19:30, Wed 14th October 2020 at Royal Opera House, London
19:15, Sat 17th October 2020 at Crucible Theatre
20:45, Tue 20th October 2020 at Globe Theatre, London
20:30, Fri 23rd October 2020 at Sadler's Wells Theatre
19:45, Sun 25th October 2020 at Random Venue 6
19:15, Mon 26th October 2020 at Haymarket Theatre
19:45, Tue 27th October 2020 at Liverpool Empire Theatre
19:30, Wed 28th October 2020 at Theatre Royal, Drury Lane
20:00, Fri 30th October 2020 at Random Venue 85
Michaelmas Week 1 to Week 3
Pygmalion is a 1912 play by George Bernard Shaw, named after a Greek mythological character.
Professor of phonetics Henry Higgins makes a bet that he can train a bedraggled Cockney flower girl, Eliza Doolittle, to pass for a duchess at an ambassador's garden party by teaching her to assume a veneer of gentility, the most important element of which, he believes, is impeccable speech. The play is a sharp lampoon of the rigid British class system of the day and a commentary on women's independence.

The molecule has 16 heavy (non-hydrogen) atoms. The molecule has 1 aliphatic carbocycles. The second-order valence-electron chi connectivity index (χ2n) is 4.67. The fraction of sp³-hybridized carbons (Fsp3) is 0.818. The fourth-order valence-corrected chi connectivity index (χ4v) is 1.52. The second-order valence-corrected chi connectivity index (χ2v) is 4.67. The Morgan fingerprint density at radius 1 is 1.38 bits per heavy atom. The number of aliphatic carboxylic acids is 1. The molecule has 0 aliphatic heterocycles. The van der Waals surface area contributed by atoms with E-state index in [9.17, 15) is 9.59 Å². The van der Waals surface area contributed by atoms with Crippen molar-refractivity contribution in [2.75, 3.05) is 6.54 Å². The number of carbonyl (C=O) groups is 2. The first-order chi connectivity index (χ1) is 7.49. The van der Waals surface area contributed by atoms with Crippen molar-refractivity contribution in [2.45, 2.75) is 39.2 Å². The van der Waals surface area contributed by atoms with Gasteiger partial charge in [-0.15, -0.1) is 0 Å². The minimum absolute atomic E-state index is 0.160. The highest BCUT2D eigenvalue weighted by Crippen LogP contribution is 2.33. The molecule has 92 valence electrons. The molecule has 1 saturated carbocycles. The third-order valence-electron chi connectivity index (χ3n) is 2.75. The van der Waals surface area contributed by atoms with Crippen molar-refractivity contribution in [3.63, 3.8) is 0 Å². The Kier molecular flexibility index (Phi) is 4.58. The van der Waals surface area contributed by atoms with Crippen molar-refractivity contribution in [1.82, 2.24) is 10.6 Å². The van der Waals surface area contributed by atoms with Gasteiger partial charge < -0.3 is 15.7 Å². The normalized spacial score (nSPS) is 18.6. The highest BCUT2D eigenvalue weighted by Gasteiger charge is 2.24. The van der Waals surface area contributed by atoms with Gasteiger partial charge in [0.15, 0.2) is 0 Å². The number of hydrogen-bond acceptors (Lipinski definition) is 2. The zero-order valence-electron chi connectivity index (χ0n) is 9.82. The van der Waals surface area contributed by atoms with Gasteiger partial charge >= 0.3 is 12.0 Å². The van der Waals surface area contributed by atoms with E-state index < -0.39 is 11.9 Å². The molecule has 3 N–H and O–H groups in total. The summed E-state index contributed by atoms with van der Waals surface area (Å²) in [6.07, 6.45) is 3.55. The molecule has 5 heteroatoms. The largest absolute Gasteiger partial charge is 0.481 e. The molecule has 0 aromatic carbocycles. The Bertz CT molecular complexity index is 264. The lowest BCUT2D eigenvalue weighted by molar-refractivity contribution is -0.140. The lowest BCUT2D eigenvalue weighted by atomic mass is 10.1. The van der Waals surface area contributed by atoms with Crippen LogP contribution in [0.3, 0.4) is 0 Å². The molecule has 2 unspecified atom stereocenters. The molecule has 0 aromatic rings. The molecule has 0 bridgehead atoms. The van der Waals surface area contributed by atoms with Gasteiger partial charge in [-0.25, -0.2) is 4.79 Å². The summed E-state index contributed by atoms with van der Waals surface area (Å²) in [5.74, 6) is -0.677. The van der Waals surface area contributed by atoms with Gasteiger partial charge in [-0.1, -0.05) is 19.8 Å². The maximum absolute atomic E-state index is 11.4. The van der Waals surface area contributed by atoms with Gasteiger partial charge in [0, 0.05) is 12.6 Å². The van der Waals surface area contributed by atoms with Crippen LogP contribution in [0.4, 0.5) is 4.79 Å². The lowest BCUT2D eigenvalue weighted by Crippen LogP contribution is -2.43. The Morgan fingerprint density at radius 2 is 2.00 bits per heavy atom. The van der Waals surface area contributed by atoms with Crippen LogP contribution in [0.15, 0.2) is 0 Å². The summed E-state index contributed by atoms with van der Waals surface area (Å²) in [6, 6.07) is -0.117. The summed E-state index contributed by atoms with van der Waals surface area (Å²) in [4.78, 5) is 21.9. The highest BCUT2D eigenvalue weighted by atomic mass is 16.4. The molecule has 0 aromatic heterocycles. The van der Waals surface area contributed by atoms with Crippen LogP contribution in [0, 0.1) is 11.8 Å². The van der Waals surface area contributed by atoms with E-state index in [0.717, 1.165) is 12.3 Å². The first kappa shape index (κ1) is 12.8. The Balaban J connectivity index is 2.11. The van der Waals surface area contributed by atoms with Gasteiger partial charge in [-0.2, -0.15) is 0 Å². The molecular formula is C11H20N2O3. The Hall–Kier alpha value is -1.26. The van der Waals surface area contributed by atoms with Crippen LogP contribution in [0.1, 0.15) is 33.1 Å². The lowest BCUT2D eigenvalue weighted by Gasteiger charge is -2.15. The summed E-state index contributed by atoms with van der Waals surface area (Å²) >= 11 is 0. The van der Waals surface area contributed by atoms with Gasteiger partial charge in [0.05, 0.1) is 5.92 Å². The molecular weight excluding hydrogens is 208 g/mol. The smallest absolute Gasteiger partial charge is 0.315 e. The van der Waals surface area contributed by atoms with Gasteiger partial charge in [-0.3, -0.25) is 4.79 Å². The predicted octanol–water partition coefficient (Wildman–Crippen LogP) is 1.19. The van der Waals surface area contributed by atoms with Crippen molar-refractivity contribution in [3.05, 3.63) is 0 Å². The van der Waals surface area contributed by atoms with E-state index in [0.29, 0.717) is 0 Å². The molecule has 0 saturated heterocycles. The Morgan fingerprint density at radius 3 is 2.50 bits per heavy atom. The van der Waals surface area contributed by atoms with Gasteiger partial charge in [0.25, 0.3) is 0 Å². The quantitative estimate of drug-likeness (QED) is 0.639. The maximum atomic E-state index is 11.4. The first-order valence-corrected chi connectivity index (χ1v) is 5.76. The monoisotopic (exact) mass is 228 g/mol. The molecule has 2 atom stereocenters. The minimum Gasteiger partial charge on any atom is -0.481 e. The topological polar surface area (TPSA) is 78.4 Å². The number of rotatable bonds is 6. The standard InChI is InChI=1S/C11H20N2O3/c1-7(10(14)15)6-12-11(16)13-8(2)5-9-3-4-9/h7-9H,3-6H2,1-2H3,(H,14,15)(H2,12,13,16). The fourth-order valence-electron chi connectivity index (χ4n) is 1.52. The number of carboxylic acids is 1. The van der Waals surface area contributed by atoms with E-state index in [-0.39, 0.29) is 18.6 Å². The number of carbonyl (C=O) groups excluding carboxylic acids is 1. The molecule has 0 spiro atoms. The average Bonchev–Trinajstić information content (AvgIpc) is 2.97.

In ancient Greek mythology, Pygmalion fell in love with one of his sculptures that came to life and was a popular subject for Victorian era English playwrights, including one of Shaw's influences, W. S. Gilbert, who wrote a successful play based on the story in 1871, called Pygmalion and Galatea. Shaw also would have been familiar with the burlesque version, Galatea, or Pygmalion Reversed. Shaw's play has been adapted numerous times, most notably as the musical My Fair Lady and the film of that name.